In the New York Observer (“Reconstructing Frey“), Leon Neyfakh examines James Frey’s new book deal in the context of his agent’s efforts to make the name “James Frey” fall more trippingly from our lips.
Thus Mr. Simonoff and HarperCollins took the first step in what will likely be a long, painstaking campaign to rehabilitate the career of James Frey. Since the deal was announced, Mr. Simonoff has been driving a publicity blitz designed to emphasize the enthusiasm with which the publishing industry greeted the news of Mr. Frey’s comeback effort. Mr. Simonoff’s goal, in the words of one top agent, has been "to say that he’s not tainted. To legitimize him and legitimize the book and to remove any stigma around it by saying that all of New York publishing was hungry to see it."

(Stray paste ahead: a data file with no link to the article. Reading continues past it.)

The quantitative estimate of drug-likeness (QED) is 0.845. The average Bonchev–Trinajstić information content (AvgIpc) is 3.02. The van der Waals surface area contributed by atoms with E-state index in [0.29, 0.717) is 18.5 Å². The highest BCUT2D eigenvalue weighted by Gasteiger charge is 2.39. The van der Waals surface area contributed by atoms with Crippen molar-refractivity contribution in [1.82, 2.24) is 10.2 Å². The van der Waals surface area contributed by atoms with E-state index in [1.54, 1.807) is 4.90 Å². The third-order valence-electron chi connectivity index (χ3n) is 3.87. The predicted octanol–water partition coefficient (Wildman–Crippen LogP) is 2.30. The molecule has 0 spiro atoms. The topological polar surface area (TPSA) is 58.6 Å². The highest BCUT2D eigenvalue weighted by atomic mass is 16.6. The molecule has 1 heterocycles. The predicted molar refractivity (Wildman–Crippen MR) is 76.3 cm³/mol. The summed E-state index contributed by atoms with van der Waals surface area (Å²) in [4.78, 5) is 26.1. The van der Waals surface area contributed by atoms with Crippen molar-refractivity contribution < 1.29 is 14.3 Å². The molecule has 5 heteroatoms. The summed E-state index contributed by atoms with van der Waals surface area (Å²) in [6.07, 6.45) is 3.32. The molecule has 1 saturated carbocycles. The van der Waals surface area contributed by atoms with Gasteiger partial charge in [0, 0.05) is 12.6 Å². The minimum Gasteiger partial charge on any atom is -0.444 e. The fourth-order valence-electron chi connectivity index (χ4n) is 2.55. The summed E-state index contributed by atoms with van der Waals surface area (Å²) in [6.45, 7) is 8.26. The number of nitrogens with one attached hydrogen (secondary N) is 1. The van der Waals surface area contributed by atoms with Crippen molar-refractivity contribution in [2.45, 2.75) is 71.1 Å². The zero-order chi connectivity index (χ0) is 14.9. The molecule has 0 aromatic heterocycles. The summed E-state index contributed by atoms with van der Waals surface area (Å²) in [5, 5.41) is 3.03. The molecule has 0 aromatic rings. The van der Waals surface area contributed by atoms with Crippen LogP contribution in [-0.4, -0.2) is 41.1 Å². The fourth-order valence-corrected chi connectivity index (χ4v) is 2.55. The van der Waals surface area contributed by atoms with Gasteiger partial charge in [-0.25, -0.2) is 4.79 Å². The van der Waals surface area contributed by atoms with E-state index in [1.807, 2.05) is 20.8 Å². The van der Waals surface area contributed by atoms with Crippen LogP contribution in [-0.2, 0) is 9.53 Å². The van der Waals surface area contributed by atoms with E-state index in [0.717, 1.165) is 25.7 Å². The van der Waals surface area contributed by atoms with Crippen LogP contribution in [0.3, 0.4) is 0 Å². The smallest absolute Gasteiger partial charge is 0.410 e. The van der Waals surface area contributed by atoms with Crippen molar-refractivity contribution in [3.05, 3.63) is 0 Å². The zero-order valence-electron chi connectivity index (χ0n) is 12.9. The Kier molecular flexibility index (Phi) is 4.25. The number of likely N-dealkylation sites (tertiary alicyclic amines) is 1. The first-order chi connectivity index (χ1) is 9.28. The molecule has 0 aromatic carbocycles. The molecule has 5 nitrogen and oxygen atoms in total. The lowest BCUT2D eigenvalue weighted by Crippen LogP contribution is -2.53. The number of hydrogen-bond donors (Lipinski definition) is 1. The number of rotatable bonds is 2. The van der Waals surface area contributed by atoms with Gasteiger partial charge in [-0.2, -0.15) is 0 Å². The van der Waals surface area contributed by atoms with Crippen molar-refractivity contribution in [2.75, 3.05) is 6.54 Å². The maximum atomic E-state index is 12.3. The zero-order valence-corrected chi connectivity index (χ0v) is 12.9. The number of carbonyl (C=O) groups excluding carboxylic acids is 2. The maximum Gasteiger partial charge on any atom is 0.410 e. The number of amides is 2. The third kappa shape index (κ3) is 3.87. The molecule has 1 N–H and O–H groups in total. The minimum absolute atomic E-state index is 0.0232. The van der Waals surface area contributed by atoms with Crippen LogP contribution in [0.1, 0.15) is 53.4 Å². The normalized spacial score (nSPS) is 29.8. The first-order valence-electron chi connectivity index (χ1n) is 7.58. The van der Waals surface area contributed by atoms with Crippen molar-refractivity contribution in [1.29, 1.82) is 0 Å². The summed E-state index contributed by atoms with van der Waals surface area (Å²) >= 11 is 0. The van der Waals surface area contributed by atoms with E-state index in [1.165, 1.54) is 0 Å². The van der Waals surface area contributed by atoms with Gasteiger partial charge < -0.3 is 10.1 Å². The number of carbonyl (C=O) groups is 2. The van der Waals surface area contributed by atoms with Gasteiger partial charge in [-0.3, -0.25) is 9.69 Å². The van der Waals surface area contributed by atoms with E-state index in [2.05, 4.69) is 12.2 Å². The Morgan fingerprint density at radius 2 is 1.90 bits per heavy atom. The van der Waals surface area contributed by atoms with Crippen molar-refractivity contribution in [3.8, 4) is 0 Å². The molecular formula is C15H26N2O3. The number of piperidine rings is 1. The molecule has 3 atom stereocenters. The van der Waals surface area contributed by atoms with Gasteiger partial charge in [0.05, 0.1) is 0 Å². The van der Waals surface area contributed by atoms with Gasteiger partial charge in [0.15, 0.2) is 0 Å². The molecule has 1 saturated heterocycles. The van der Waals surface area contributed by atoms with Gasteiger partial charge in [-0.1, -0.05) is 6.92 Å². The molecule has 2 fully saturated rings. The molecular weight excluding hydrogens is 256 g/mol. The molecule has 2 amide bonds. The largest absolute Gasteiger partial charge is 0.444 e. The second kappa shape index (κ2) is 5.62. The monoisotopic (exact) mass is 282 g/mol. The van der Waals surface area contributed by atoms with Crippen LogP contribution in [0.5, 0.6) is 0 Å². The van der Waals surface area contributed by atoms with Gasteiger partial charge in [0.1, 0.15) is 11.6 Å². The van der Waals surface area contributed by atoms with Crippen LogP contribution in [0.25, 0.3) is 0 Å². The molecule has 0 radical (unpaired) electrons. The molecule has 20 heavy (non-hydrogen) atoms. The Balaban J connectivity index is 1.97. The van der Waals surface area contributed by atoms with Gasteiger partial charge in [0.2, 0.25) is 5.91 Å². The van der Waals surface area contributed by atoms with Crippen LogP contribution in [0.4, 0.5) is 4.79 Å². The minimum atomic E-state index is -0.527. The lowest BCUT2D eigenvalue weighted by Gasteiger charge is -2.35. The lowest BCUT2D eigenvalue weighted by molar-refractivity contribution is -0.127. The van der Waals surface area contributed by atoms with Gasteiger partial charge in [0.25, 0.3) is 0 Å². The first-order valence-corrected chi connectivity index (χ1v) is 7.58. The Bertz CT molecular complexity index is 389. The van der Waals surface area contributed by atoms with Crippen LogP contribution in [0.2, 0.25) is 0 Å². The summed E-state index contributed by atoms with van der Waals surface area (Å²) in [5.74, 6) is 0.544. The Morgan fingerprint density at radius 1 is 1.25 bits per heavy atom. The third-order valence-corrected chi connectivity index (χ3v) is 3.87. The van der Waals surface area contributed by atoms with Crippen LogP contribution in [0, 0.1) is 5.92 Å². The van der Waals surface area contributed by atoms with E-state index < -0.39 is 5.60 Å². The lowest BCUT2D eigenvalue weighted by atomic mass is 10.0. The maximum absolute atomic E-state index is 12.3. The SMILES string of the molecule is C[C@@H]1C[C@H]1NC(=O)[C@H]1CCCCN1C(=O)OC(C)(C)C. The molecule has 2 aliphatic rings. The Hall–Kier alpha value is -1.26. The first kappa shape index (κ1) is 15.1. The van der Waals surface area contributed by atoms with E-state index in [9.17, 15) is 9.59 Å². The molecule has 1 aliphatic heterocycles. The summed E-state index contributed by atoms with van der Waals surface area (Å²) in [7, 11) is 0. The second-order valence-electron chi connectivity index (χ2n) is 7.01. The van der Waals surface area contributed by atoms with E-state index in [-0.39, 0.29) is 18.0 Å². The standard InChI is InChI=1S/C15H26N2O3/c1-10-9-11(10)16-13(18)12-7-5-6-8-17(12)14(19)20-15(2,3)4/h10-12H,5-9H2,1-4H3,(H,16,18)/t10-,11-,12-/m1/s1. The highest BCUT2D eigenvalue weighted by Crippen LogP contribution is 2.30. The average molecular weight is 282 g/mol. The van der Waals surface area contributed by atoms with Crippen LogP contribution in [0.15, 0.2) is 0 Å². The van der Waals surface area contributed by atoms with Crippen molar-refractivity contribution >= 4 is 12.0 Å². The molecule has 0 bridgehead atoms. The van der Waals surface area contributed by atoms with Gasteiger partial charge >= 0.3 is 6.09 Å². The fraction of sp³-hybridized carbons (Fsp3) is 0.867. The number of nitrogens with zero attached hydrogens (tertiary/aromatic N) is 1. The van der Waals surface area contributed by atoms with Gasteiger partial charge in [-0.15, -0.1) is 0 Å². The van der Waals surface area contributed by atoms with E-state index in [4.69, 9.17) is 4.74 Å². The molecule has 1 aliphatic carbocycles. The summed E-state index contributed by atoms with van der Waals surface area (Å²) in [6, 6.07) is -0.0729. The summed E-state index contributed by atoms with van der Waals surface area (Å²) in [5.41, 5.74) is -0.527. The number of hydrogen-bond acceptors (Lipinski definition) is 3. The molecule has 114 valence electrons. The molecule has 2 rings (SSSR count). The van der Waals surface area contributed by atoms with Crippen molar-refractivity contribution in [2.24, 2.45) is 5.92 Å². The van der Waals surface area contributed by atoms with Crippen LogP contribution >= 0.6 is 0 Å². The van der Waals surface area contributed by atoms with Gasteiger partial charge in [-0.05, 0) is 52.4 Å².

Long story short: the agent didn’t lie, exactly, but he may have shaded the truth in regard to publishers’ interest in the new book, Bright Shiny Morning. My favorite line comes from an unnamed “publishing executive”:
"It’s a bit of a fig leaf," he went on, referring to Mr. Simonoff’s efforts to suggest that all is forgiven with Mr. Frey. Still, "it may have the virtue of being true, which is not a bad thing. This is publishing. We hire the handicapped."